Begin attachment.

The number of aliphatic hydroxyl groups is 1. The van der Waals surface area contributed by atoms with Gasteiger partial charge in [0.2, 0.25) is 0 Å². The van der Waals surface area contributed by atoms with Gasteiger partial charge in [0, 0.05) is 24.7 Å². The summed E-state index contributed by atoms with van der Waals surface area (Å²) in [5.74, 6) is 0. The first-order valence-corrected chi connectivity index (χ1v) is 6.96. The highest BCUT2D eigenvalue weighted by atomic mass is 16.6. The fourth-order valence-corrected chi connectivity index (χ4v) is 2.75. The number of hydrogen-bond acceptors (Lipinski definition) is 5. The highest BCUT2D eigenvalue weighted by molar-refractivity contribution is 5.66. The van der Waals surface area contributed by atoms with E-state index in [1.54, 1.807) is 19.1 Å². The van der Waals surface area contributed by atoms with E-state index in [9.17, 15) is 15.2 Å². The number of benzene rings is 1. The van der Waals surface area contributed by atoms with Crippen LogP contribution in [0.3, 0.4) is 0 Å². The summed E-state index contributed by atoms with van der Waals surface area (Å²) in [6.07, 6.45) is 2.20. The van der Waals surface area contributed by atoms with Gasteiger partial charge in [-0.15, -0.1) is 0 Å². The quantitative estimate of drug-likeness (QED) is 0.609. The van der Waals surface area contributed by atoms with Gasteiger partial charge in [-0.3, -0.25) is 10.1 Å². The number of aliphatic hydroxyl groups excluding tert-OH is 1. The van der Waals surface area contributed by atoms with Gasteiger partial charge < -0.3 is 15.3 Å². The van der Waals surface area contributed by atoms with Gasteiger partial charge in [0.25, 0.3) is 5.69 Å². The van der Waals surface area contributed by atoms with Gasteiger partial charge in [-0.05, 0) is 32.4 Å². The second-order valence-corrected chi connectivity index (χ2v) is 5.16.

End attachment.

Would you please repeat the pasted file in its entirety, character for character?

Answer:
The number of aliphatic hydroxyl groups is 1. The van der Waals surface area contributed by atoms with Gasteiger partial charge in [0.2, 0.25) is 0 Å². The van der Waals surface area contributed by atoms with Gasteiger partial charge in [0, 0.05) is 24.7 Å². The summed E-state index contributed by atoms with van der Waals surface area (Å²) in [5.74, 6) is 0. The first-order valence-corrected chi connectivity index (χ1v) is 6.96. The highest BCUT2D eigenvalue weighted by atomic mass is 16.6. The fourth-order valence-corrected chi connectivity index (χ4v) is 2.75. The number of hydrogen-bond acceptors (Lipinski definition) is 5. The highest BCUT2D eigenvalue weighted by molar-refractivity contribution is 5.66. The van der Waals surface area contributed by atoms with E-state index in [1.54, 1.807) is 19.1 Å². The van der Waals surface area contributed by atoms with E-state index in [9.17, 15) is 15.2 Å². The number of benzene rings is 1. The van der Waals surface area contributed by atoms with Crippen LogP contribution in [0.3, 0.4) is 0 Å². The summed E-state index contributed by atoms with van der Waals surface area (Å²) in [6.07, 6.45) is 2.20. The van der Waals surface area contributed by atoms with Gasteiger partial charge in [-0.15, -0.1) is 0 Å². The quantitative estimate of drug-likeness (QED) is 0.609. The van der Waals surface area contributed by atoms with Gasteiger partial charge in [-0.3, -0.25) is 10.1 Å². The number of aliphatic hydroxyl groups excluding tert-OH is 1. The van der Waals surface area contributed by atoms with Gasteiger partial charge < -0.3 is 15.3 Å². The van der Waals surface area contributed by atoms with Gasteiger partial charge in [0.25, 0.3) is 5.69 Å². The van der Waals surface area contributed by atoms with Gasteiger partial charge in [-0.05, 0) is 32.4 Å². The second-order valence-corrected chi connectivity index (χ2v) is 5.16.